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A beautiful soundtrack and expressive Joaquin Phoenix make 'C'mon C'mon' a real gem

One of the best films of the year stars Joaquin Phoenix and Woody Norman as an uncle and nephew exploring the country together.
Credit: A24

ST. LOUIS — Kids ask the toughest questions. Simple yet direct, the questions hit the adults, aka their caretakers, like daggers. We aren't sure what they should or shouldn't know at this stage in their life. Similar to the measurements we use in giving them medicine when they are sick, the answers are given in a carefully and triple-checked manner. It's this process of interactions and honest Q&A sessions that help craft the greatest human beings.

"C'mon C'mon," directed by Mike Mills, makes you feel all the great things that a movie should make you feel. A luminous soundtrack coating a poignant story that promotes an honest yet uplifting outlook on life, Mills' movie thrives on the conversations that take place between a radio journalist named Johnny (Joaquin Phoenix) and a series of young kids he interviews in various cities across the country.

Compiling a feature for a job which the audience is never exactly privy to, Johnny travels over the country to different schools, giving a voice to the often voiceless. Emotionally troubled himself, Johnny wraps himself up in asking kids real world questions about important topics. According to Mills, the scenes between Phoenix and the kids were improvised, giving the film a loving backbone that makes it feel like more than just a flick.

But if those conversations give the film a unique form of energy, it's the relationship and chemistry that develops between Johnny and his nephew Jesse (Woody Norman), who accompanies him on this work trip to New York, Los Angeles, and New Orleans. Instead of the usual trials and tribulations that carry the uncle and kid tale, the script is more heady and ambitious.

Johnny and Jesse challenge each other instead of instantly connecting to each other's minds for the sake of the plot. The older Johnny sees his work taken home, while Jesse gets to chip away at the icy exterior that encompasses his new friend.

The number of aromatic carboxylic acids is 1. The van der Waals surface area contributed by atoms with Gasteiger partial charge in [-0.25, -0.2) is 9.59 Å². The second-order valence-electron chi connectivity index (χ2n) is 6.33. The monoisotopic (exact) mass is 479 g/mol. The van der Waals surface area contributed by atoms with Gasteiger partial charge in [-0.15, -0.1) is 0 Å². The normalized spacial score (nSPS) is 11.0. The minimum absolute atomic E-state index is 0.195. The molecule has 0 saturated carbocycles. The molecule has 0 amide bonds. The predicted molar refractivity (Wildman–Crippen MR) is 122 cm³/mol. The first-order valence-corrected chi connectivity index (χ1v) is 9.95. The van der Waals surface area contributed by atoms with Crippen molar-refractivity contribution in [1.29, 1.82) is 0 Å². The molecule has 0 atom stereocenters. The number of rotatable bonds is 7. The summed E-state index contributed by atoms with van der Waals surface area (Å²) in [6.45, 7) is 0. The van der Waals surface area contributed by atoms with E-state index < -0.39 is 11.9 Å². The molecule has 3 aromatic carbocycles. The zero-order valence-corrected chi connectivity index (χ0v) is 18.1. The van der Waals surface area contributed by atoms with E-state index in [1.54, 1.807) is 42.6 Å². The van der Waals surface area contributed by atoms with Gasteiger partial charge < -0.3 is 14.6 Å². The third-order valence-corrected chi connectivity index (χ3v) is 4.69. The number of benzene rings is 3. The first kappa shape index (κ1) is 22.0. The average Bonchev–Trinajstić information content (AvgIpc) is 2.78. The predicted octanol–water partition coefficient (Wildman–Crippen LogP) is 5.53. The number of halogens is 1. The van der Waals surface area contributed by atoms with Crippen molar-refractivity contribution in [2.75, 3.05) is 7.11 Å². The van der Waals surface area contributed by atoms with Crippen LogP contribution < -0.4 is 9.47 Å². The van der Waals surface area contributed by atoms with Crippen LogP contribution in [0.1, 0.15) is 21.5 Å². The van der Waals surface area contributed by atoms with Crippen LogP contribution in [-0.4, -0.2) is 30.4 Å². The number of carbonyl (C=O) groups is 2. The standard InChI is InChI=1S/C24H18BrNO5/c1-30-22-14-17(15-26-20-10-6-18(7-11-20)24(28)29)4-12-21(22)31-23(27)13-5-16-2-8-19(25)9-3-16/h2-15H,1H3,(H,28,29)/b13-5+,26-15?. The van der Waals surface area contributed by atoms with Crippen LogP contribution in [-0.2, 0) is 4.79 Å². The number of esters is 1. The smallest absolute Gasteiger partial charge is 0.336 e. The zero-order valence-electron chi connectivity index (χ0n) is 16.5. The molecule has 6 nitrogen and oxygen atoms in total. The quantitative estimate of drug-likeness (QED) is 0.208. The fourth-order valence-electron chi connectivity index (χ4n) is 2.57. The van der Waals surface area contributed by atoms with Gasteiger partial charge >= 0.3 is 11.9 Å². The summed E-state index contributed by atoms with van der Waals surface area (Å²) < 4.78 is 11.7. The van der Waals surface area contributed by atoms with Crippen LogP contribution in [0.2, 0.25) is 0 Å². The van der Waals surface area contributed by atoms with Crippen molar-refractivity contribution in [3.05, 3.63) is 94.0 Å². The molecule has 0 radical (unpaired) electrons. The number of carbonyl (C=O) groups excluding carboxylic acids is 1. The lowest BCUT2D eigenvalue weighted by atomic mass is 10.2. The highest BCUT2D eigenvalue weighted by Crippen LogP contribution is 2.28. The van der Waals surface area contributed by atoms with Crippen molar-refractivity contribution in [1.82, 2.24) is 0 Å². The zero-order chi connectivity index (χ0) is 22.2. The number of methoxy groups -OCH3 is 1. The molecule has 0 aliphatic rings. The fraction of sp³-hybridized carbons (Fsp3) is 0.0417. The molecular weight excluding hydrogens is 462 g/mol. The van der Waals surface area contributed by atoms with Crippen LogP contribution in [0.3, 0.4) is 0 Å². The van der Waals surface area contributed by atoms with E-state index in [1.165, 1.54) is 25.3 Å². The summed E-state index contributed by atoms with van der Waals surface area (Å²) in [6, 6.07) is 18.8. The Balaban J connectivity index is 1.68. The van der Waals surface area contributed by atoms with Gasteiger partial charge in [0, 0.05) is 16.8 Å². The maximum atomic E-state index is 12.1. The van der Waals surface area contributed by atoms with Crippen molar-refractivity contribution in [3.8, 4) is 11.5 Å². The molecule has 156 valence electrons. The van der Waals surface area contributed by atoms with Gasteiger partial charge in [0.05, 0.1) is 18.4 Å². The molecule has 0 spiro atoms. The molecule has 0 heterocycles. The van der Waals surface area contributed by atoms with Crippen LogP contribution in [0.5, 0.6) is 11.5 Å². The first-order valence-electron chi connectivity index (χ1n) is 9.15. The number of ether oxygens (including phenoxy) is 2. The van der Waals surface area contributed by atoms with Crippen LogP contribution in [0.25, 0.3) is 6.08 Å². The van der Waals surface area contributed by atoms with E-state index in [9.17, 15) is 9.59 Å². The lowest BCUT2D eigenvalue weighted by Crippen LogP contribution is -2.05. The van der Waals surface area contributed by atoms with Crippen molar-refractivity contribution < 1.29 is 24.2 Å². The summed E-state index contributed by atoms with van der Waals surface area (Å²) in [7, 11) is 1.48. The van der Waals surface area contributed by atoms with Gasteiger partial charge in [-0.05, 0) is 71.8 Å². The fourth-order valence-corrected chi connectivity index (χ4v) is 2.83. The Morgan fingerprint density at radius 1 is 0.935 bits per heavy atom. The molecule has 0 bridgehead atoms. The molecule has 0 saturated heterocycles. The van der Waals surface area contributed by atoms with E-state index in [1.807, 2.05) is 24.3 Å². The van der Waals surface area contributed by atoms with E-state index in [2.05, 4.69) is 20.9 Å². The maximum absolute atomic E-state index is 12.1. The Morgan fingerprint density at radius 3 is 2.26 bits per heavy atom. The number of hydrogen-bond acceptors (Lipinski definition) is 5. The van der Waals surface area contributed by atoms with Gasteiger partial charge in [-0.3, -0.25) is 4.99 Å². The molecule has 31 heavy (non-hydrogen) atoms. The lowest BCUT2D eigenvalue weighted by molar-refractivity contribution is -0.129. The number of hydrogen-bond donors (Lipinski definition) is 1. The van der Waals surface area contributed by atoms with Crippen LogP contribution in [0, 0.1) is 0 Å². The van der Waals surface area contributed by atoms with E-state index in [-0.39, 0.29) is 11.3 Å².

Norman is a revelation in arguably the film's most important role. If Jesse is simply played as another weird young kid finding his life woken up by the uncle he didn't know, the film wouldn't punch as hard. But Norman finds some flight with Phoenix, producing some of the best moments of "C'mon C'mon."

Playing kindred spirits who explore the world together, asking young souls the vital questions that 99% of politicians snooze through, Phoenix and Norman give the film the strength that makes it memorable. Whether it's beginning a big chat with "blah, blah, blah" or letting their animalistic intensity fly open with wrestling impersonations, the actors latch onto their roles with earnest intent, calming each other's inner storms, at least momentarily.

Gaby Hoffman gives a performance that feels like it was made for her. She's tremendous as Jesse's mom and the faulty yet resilient gas pedal in Johnny's life; a brother and sister who lean on each other in unusual yet moving ways. Hoffman's Viv is the kind of matriarch who loves her kid immensely yet can also tell you how much of a brat he can be. Scoot McNairy's small yet potent turn as Jesse's mentally-afflicted father is heartfelt and impressive.

Phoenix could give a good performance in his sleep, but Johnny presents him with a different kind of role--and it pulls a different energy out of the actor. It's not a cop role or a mad man, just a soul-searching journalist who questions the world as much as he loves it. There's restraint and grace in his portrayal, a method that syncs up perfectly with the emotionally-nimble Norman. Their scenes carry the film to a very high place. Norman is one to keep an eye on.

Mills deserves a lot of credit for letting the two leads dictate the action. The script is ingenious and patient, and the direction is aggressively old school, coating the screen in black and white for the running time, taking filmgoers back to a time before CGI ruled the make-believe world. "C'mon C'mon" is more grounded and interested in what the future generations have to say.

Aaron and Bryce Dessner's score is among the best of the year, effortlessly connecting to the central story and staying in your head for the next few days. The right music can make a good movie sound so personal. The minds behind the great meditative rock band The National use a variety of instruments and guest voice Feist to transmit their musical signals here. I haven't stopped listening to the score.

I haven't stopped thinking about the movie. The way it tackles heady topics emotionally without getting unbalanced or messy is impressive, making it worth a second watch. It's the rare film that is honest yet makes you feel very good about life. Thank you, Mike Mills. By giving the kids a real voice, he made a gem of a movie.

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